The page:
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Issues in Snowden case get smart airing at St. Thomas debate

Heavyweight national experts argue their points on privacy and national-security questions.

Last night, the University of St. Thomas Law School gave issues surrounding Edward Snowden and national security a smart airing.
Creative Commons/Laura Poitras/Praxis Films

Edward Snowden is still living in Russia. The day-to-day, where-will-he-seek-refuge stories have blown over and the stories based on data he has revealed to chosen journalists have slowed down. The how-best-to-strike-the-balance-between-privacy-and-national-security questions raised by the Snowden moment will never be finally settled, but those questions are still out there, and always will be.

Last night, the University of St. Thomas Law School gave those issues a smart airing with a debate among four heavyweight national experts — two of whom tend to err on the security side, two on the privacy side — debating them. Predictably, they didn’t settle anything, so I’ll just pass along a few points:

On the privacy-leaning side, Marc Rotenberg of the Electronic Privacy Information Center, said that the ultimate argument of those on the security side is to ask: What if some eavesdropping program might pick up information that would help prevent the next big terrorist attack? The problem with that question, he said, is that it suggests no bounds, no stopping point. As technology expands to make it possible for a secret government program to acquire ever more data (or even, as defenders of the NSA programs would say, “metadata”) about where you are, and with whom you are communicating, all that data will flow to the government because it’s theoretically possible that something in that haystack of data might prevent the next 9/11 attack.

On the security-leaning side, Steven Bradbury, former high-ranking Bush administration Justice Department lawyer, said it’s all about balance and getting the most security with the least violation of privacy. The programs that Snowden exposed were carefully balanced. The key is that although the government might have acquired the metadata of your phone calls, the agencies were not permitted to even look at the data unless a U.S. individual had contact with a phone number associated with a known terrorist organization, or unless the special Foreign Intelligence Surveillance Act (FISA) court had approved using the data for legally prescribed reasons. The changes that civil libertarians are advocating post-Snowden would throw off that careful balance and undermine the effectiveness of the programs.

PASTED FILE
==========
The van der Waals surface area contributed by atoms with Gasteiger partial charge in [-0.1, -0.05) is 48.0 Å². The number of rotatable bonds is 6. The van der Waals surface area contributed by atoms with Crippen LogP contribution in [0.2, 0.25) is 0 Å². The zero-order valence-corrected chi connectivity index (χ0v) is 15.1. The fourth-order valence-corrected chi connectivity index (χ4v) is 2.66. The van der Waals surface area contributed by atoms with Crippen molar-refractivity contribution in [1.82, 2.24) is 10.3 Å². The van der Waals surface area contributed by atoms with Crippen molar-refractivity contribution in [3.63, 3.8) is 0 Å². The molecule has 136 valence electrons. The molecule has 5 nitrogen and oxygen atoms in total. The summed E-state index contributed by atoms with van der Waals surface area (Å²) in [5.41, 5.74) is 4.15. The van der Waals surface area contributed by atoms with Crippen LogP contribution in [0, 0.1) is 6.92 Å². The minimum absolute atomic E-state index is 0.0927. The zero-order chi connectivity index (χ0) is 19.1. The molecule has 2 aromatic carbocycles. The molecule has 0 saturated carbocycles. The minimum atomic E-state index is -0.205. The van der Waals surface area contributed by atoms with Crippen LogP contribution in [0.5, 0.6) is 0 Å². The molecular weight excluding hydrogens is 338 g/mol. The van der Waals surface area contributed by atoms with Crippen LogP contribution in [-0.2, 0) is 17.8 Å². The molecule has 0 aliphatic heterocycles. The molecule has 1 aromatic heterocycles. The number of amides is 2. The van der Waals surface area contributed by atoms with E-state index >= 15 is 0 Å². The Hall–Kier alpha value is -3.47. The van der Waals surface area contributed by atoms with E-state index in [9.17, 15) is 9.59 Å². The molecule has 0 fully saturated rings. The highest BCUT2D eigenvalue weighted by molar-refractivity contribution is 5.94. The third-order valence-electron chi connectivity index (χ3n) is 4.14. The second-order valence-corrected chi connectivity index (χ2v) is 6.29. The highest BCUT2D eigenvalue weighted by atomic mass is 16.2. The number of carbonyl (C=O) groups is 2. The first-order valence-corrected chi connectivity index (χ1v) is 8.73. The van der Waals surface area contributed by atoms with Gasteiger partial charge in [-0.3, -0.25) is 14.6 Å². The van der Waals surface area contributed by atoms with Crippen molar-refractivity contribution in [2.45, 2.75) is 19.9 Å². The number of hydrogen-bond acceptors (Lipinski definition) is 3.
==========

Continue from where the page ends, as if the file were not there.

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Bruce Schneier, a Minnesota-based but internationally known expert on security technology, said that in his experience — the National Security Association always believes that more data is better. NSA types measure success not on how much national security is enhanced, but on how much data they can collect. As far as he can tell, they never actually considered whether there are ways to spend the same amount of money and effort to enhance national security with less intrusion into the privacy of citizens.

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Former federal prosecutor Andrew McCarthy of New York said that the U.S. Constitution (especially the Fourth Amendment) sets a general framework of privacy rights, but leaves it to the political process to adjust the rules to deal with the threat environment that exists at a given time. 9/11 changed the threat environment and FISA was adjusted by Congress to reflect that environment.

Don Shelby, who moderated the event, asked the audience before the debate to raise their hands if they knew with which side of the privacy vs. security spectrum they tended to sympathize. And the end he asked them to raise their hands if anything they had heard had caused them to change their starting position.

No hands were raised.